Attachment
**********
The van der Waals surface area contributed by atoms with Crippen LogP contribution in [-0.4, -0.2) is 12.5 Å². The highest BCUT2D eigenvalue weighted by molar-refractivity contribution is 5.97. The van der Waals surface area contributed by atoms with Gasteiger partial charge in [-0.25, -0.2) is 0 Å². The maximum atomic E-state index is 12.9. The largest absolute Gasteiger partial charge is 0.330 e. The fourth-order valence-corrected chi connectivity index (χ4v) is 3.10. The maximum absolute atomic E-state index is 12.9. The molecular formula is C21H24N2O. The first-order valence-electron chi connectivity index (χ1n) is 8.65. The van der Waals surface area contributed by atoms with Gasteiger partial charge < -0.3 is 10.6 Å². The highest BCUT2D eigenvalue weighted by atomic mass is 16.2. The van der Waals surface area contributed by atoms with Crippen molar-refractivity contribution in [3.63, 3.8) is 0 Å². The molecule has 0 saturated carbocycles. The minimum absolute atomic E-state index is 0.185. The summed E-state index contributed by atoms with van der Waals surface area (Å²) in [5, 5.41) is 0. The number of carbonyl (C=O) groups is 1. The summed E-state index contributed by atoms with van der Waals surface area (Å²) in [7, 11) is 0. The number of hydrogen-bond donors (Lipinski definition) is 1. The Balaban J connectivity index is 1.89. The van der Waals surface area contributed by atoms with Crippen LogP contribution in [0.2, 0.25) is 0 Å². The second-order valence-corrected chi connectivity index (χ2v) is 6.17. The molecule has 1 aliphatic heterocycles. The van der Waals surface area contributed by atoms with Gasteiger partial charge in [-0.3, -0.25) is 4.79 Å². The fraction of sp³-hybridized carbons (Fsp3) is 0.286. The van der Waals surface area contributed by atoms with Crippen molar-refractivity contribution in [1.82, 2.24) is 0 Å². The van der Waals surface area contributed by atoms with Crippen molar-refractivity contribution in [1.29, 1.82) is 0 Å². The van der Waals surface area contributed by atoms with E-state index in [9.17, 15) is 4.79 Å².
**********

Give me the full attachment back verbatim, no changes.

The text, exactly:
The van der Waals surface area contributed by atoms with Crippen LogP contribution in [-0.4, -0.2) is 12.5 Å². The highest BCUT2D eigenvalue weighted by molar-refractivity contribution is 5.97. The van der Waals surface area contributed by atoms with Gasteiger partial charge in [-0.25, -0.2) is 0 Å². The maximum atomic E-state index is 12.9. The largest absolute Gasteiger partial charge is 0.330 e. The fourth-order valence-corrected chi connectivity index (χ4v) is 3.10. The maximum absolute atomic E-state index is 12.9. The molecular formula is C21H24N2O. The first-order valence-electron chi connectivity index (χ1n) is 8.65. The van der Waals surface area contributed by atoms with Gasteiger partial charge < -0.3 is 10.6 Å². The highest BCUT2D eigenvalue weighted by atomic mass is 16.2. The van der Waals surface area contributed by atoms with Crippen molar-refractivity contribution in [3.63, 3.8) is 0 Å². The molecule has 0 saturated carbocycles. The minimum absolute atomic E-state index is 0.185. The summed E-state index contributed by atoms with van der Waals surface area (Å²) in [5, 5.41) is 0. The number of carbonyl (C=O) groups is 1. The summed E-state index contributed by atoms with van der Waals surface area (Å²) in [7, 11) is 0. The number of hydrogen-bond donors (Lipinski definition) is 1. The Balaban J connectivity index is 1.89. The van der Waals surface area contributed by atoms with Crippen LogP contribution in [0.2, 0.25) is 0 Å². The second-order valence-corrected chi connectivity index (χ2v) is 6.17. The molecule has 1 aliphatic heterocycles. The van der Waals surface area contributed by atoms with Gasteiger partial charge in [-0.3, -0.25) is 4.79 Å². The fraction of sp³-hybridized carbons (Fsp3) is 0.286. The van der Waals surface area contributed by atoms with Crippen molar-refractivity contribution in [1.82, 2.24) is 0 Å². The van der Waals surface area contributed by atoms with Crippen molar-refractivity contribution in [1.29, 1.82) is 0 Å². The van der Waals surface area contributed by atoms with E-state index in [9.17, 15) is 4.79 Å².